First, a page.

Tissue microarrays from bone marrow aspirates for high-throughput assessment of immunohistologic markers in pediatric acute leukemia.
ABSTRACT Gene expression profiling studies have been employed to investigate prognostic subgroups in pediatric acute leukemia. Tissue microarrays (TMAs) are useful for high-throughput analysis of protein expression of target genes in acute leukemia samples and for validation of gene microarray analysis. Using cryopreserved samples of pediatric acute leukemia bone marrow aspirates, we constructed TMA from as few as 1 million cells. Bone marrow core biopsies from the same patients were included on the same TMA for comparison. A panel of 15 immunohistochemical markers typically used for diagnosis as well as those targeting recently characterized, prognostically relevant molecules of interest in pediatric acute leukemia was used to evaluate protein expression. Staining results confirm that suspension cells from bone marrow aspirates can be effectively used to derive protein expression data from multiple cases simultaneously with comparable efficacy to that of biopsy tissue. This method allows for new markers of diagnostic, prognostic, or therapeutic importance to be screened on large numbers of study patients. Furthermore, this technique may facilitate the inclusion of small samples, aspirates, and body fluids in large-scale studies of protein expression in clinical trials and protocols in which tissue biopsies are often unavailable.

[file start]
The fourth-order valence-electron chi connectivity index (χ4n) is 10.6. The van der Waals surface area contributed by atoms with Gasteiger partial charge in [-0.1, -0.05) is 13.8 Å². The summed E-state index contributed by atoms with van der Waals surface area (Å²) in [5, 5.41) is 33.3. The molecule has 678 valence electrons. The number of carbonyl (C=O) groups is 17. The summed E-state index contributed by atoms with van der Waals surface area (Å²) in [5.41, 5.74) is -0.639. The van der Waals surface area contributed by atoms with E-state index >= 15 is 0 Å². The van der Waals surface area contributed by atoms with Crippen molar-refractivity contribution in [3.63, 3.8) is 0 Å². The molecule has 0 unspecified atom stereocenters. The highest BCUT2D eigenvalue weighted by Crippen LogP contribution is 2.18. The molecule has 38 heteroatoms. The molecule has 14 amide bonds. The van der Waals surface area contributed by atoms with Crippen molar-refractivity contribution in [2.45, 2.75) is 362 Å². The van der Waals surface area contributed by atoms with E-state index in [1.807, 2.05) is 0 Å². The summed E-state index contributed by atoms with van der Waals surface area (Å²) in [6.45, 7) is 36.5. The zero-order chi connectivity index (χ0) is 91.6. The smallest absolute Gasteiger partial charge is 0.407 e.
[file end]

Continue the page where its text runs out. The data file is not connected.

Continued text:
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ABSTRACT: This chapter covers the technique of immunostaining for the characterization of lymphoma and hematopoietic tumors in tissues. The range of markers that may be diagnostically useful is discussed, as are the methodologic issues related to new marker identification, reagent validation, standardization and quantitation of staining levels. KeywordsImmunohistochemistry, basic technique–Immunohistochemistry, antigen retrieval–Immunohistochemistry, quantitative–Immunofluorescence, quantum dots12/2009: pages 21-44;